a pilgrimage in two parts

I.

From the Mersey to the Dee.

You may chat with the neighbours of this and that
And close to your fire keep,
But you’ll hear ship whistle and lighthouse bell
And tides beat through your sleep.

Rachel Lyman Field

Ten months have passed since I last wrote.  I left my studio by the South coast, spent the summer in a field in Somerset, and settled in the garden flat of a townhouse in Liverpool – a city that was once a gateway to the world.  I celebrated Christmas by the Mersey, New Year by the Thames, Twelfth Night by the North Sea and my birthday (a big one) on the shores of the largest lake in Africa, further inland than I have ever been before.  And in the midst of all this movement, I lost sight of the sea.

Today, the call of the tide was too strong to resist, so I packed my pannier for a full day’s cycling and rode down to the river; past the Baltic Triangle of derelict warehouses and refurbished galleries; past the long, narrow streets of the Ropewalks; to the train that would take me under the Mersey, to the Wirral, to the sea.

In all honesty, I have no idea why I chose the Wirral.  I could have chosen Formby, or the Sefton coast.  I hate the Wirral, as a human place – suburban sprawl spreading out over the hemmed-in headland; each last pocket of countryside turned inwards in a desperate grasp for a last gasp of rural air… But, in spite of my misgivings, there is something about this place that draws me onwards, and I keep travelling to find out why.

I disembark at Leasowe on a whim, inspired by the oystercatcher on the station sign.  The first sight that greets me is a factory; the cycle trail leads me alongside it, next to the Birket stream, on a towpath fringed with cow parsley and sheltered by willows.  I keep cycling, breathing in the sun-warmed green, tasting the air for a trace of brine.

The trail meets the coast at Leasowe Common, a broad sweep of duneland rising up to an abrupt embankment which separates land from sea in a severe concrete causeway.  Beyond the causeway is another world, a world of shifting light and sandbanks, sunken forests and fortifications – all watched over by a lighthouse, the oldest of its kind in Europe, fallen now into genteel disuse.

After weeks spent following the gridlines of the city, the skies are suddenly huge.  The wind takes my breath away.  I veer inland, tracing the line between the marshes and the dunes, demarcated by the Birket and the gravel trail.  Apple trees blossom in the shelter of the lower land; beneath them, children fish for tadpoles in a reed-fringed pool.  Wheatears trill, flashing their fabulous tails from point to point along the common on my other side.  Kittiwakes fly overhead.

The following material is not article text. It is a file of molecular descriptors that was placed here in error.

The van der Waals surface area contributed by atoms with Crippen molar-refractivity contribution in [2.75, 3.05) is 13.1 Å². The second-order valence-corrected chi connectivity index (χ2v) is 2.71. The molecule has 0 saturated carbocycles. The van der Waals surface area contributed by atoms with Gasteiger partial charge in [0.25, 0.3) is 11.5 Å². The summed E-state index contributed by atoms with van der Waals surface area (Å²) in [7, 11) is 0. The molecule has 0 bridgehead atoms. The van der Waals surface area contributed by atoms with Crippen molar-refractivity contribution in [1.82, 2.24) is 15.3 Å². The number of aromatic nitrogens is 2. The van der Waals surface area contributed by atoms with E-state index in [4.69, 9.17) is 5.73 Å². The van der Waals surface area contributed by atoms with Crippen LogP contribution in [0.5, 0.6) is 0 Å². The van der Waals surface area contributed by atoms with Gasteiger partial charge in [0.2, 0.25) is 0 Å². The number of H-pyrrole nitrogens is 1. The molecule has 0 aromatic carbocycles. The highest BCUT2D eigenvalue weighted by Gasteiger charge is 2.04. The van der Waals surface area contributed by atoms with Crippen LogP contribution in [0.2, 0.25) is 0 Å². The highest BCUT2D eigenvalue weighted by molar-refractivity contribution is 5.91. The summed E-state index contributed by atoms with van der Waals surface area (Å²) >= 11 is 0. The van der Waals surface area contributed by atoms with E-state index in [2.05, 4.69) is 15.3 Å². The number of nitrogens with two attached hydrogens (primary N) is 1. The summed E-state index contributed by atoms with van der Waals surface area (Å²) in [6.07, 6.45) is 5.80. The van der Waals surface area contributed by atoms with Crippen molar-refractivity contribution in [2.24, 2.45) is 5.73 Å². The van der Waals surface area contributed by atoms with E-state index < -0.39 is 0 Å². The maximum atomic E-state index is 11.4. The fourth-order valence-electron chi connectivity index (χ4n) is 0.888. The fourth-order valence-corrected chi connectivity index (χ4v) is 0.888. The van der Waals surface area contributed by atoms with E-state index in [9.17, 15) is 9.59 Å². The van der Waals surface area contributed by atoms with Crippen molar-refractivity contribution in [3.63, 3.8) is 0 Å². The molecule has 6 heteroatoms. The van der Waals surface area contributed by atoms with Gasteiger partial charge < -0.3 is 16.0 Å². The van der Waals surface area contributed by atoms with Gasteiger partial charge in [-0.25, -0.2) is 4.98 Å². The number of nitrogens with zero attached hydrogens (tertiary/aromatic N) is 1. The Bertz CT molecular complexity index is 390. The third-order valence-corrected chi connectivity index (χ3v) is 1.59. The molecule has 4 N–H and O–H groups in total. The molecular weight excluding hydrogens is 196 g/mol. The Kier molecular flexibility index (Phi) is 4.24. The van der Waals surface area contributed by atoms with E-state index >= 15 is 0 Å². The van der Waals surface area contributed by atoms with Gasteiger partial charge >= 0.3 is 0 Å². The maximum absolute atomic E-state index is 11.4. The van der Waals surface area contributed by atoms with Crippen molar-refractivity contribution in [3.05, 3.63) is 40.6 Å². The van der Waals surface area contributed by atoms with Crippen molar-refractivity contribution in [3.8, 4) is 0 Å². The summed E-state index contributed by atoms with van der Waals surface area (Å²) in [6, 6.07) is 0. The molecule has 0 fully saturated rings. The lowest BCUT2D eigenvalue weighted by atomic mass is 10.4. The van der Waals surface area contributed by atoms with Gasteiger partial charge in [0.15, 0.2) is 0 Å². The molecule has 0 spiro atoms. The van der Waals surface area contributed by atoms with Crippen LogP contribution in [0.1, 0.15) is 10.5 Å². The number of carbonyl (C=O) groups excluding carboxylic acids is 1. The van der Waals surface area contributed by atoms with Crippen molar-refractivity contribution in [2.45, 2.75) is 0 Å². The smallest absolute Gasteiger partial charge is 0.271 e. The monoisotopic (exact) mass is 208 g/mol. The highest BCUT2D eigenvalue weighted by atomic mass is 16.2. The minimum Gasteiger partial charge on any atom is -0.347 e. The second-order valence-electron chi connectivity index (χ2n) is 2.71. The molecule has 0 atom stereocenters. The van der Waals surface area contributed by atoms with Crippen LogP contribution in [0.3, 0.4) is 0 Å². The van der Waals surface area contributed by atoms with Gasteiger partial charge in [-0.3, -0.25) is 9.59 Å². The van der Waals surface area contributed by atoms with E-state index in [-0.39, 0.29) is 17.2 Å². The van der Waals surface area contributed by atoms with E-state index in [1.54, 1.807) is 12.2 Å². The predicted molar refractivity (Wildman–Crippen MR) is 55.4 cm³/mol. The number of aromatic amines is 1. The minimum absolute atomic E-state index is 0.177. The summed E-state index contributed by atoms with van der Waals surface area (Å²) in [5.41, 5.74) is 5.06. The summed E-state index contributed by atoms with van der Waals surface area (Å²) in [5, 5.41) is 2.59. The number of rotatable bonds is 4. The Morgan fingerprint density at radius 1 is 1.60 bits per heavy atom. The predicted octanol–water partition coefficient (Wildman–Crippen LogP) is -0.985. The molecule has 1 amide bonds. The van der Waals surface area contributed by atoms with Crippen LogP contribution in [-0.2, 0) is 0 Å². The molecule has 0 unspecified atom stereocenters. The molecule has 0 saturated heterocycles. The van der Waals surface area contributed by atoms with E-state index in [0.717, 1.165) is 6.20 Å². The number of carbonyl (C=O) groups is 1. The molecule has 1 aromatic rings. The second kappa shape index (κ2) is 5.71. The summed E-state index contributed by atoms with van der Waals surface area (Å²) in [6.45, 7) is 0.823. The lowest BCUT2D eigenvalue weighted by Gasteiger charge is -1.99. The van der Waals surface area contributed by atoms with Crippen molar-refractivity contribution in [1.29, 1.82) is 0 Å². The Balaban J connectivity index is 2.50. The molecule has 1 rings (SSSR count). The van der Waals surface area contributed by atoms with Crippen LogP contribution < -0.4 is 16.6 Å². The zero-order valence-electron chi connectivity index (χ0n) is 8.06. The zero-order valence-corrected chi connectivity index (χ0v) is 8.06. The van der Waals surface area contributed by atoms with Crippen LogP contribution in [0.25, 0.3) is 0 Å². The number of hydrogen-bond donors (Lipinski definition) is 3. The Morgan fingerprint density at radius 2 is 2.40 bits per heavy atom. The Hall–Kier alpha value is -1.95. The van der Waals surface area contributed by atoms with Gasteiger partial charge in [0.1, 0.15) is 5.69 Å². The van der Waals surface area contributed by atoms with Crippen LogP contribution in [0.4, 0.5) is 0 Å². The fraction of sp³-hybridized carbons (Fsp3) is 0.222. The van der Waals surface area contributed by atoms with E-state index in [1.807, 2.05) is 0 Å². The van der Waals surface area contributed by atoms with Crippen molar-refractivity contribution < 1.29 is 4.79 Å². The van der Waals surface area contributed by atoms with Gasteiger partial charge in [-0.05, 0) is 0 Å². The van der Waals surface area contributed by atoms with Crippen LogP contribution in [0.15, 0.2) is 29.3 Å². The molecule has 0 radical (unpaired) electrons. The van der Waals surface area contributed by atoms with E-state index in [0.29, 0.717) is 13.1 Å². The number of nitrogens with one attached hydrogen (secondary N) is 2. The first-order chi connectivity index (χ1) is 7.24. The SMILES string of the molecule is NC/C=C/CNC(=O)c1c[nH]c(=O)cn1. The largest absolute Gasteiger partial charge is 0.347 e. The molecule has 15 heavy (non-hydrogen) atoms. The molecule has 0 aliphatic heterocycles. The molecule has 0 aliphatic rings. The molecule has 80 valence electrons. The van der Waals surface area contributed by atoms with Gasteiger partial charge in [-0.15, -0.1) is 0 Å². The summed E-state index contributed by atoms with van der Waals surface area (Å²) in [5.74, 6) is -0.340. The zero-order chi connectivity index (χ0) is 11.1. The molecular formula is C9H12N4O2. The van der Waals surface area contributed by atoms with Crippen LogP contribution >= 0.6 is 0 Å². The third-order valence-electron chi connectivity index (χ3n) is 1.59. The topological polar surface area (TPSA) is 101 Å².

At the edge of Hoylake, urbanity encroaches, and I move to the embankment once again.  Clouds are gathering over Wales, turning the light silver, silhouetting the boats that are moored along the foreshore.

Image

As I stop to take a picture, a couple notice me and nod a greeting.  They live in a house that faces out to sea, and like to spend their Saturdays sat on the wall of the embankment, passing the time of day with friends and strangers alike.  “Once this place gets under your skin,” I’m told, “you’ll never want to leave.”  I smile and politely agree, my mind quietly working to solve the riddle of the Wirral.  Because, in spite of all this concrete, there is something magical about this place, this land bordered by water; something that keeps calling me back to its shores.  I cycle on.

At Red Rocks beach, the sandstone mass of the Wirral peters out into the silt-sands of the Dee, and I lose the trail.  This is a treacherous shore: tufts of marram grass concealing saltmarsh pools, firm causeways sinking into quicksands.  I pick my way across the with care, guiding my bike where I can find a pathway, carrying it when I can’t.  There is no embankment here, no promenade, yet scores of people are out walking; some dressed up in heels and jewels, simply heading to West Kirby by the quickest route; others pausing, like me, to watch the dunlins and the sanderlings grouping in the estuary. 

I find a driftwood log at the foot of the dunes and sit down to write, looking out across the sands to Hilbre Island and, beyond it, Wales, where the land rises up in waves from the basin of the Dee.  Behind me, skylarks rise and fall, their song a pattern threaded through the wind and the low, constant roar of the tide, timeless and hypnotic.

I am at the edge of everything.

Tomorrow, I promise, I will return.

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2 thoughts on “a pilgrimage in two parts

  1. I love the mention of the hugeness of the skies. It’s not often I visit the sea. Once or twice a year. I get used to being sheltered by suburbs, walking within the valleys of tiny streams. Over half of Central Lancashire is enclosed by hills- the Bowland fells in the North- to the East the Pennines. One thing I’ve noticed is how the cloud patterns change. They seem much more dramatic and you get that rolling effect. The closest I’ve been to the sea recently is the Lune estuary near Cockersand Abbey. I was lucky enough to visit at high tide. The water was so still it was barely possible to see the fine line where cloud ended and sea began. Very magical.

    • Yes, that illusory quality is something I love – especially at estuaries, where the sky, sand and water seem to shift in endless mutable patterns. These wide open skies are very new to me. In West Wales, the beaches are closed in with hills and cliffs.

      Also, thank you for the comment and the little star 🙂 – a very welcome ego-boost/incentive to write more. Part II will be up very soon…

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